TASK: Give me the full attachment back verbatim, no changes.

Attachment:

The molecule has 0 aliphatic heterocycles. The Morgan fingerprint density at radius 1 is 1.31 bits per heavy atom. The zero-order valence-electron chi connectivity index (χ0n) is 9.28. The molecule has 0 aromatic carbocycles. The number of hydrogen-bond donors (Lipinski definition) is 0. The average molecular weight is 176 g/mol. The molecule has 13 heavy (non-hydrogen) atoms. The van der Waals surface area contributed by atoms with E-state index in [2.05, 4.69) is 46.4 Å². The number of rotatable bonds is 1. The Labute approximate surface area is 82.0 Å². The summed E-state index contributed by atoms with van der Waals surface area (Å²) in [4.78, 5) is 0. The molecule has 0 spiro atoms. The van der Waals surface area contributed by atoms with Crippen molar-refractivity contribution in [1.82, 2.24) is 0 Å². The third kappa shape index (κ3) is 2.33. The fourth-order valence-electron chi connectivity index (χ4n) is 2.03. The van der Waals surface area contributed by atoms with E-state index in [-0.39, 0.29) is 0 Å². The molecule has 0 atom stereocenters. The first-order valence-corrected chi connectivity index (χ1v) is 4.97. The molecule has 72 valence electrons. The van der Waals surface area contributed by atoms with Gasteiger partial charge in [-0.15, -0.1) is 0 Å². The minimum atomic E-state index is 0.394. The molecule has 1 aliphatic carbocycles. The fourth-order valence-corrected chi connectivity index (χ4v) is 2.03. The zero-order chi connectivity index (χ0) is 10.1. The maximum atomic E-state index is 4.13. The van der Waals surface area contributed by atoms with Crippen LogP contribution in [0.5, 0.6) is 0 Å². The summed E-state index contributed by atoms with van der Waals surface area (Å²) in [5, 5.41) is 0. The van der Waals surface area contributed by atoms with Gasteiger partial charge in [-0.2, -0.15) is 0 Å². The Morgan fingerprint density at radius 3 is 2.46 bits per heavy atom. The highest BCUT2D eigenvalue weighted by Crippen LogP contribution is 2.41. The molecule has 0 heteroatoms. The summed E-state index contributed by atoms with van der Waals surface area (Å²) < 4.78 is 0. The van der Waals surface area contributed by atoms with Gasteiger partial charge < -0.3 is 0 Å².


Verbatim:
The molecule has 0 aliphatic heterocycles. The Morgan fingerprint density at radius 1 is 1.31 bits per heavy atom. The zero-order valence-electron chi connectivity index (χ0n) is 9.28. The molecule has 0 aromatic carbocycles. The number of hydrogen-bond donors (Lipinski definition) is 0. The average molecular weight is 176 g/mol. The molecule has 13 heavy (non-hydrogen) atoms. The van der Waals surface area contributed by atoms with E-state index in [2.05, 4.69) is 46.4 Å². The number of rotatable bonds is 1. The Labute approximate surface area is 82.0 Å². The summed E-state index contributed by atoms with van der Waals surface area (Å²) in [4.78, 5) is 0. The molecule has 0 spiro atoms. The van der Waals surface area contributed by atoms with Crippen molar-refractivity contribution in [1.82, 2.24) is 0 Å². The third kappa shape index (κ3) is 2.33. The fourth-order valence-electron chi connectivity index (χ4n) is 2.03. The van der Waals surface area contributed by atoms with E-state index in [-0.39, 0.29) is 0 Å². The molecule has 0 atom stereocenters. The first-order valence-corrected chi connectivity index (χ1v) is 4.97. The molecule has 72 valence electrons. The van der Waals surface area contributed by atoms with Gasteiger partial charge in [-0.15, -0.1) is 0 Å². The minimum atomic E-state index is 0.394. The molecule has 1 aliphatic carbocycles. The fourth-order valence-corrected chi connectivity index (χ4v) is 2.03. The zero-order chi connectivity index (χ0) is 10.1. The maximum atomic E-state index is 4.13. The van der Waals surface area contributed by atoms with Crippen LogP contribution in [0.5, 0.6) is 0 Å². The summed E-state index contributed by atoms with van der Waals surface area (Å²) in [5, 5.41) is 0. The van der Waals surface area contributed by atoms with Gasteiger partial charge in [-0.2, -0.15) is 0 Å². The Morgan fingerprint density at radius 3 is 2.46 bits per heavy atom. The highest BCUT2D eigenvalue weighted by Crippen LogP contribution is 2.41. The molecule has 0 heteroatoms. The summed E-state index contributed by atoms with van der Waals surface area (Å²) < 4.78 is 0. The van der Waals surface area contributed by atoms with Gasteiger partial charge < -0.3 is 0 Å².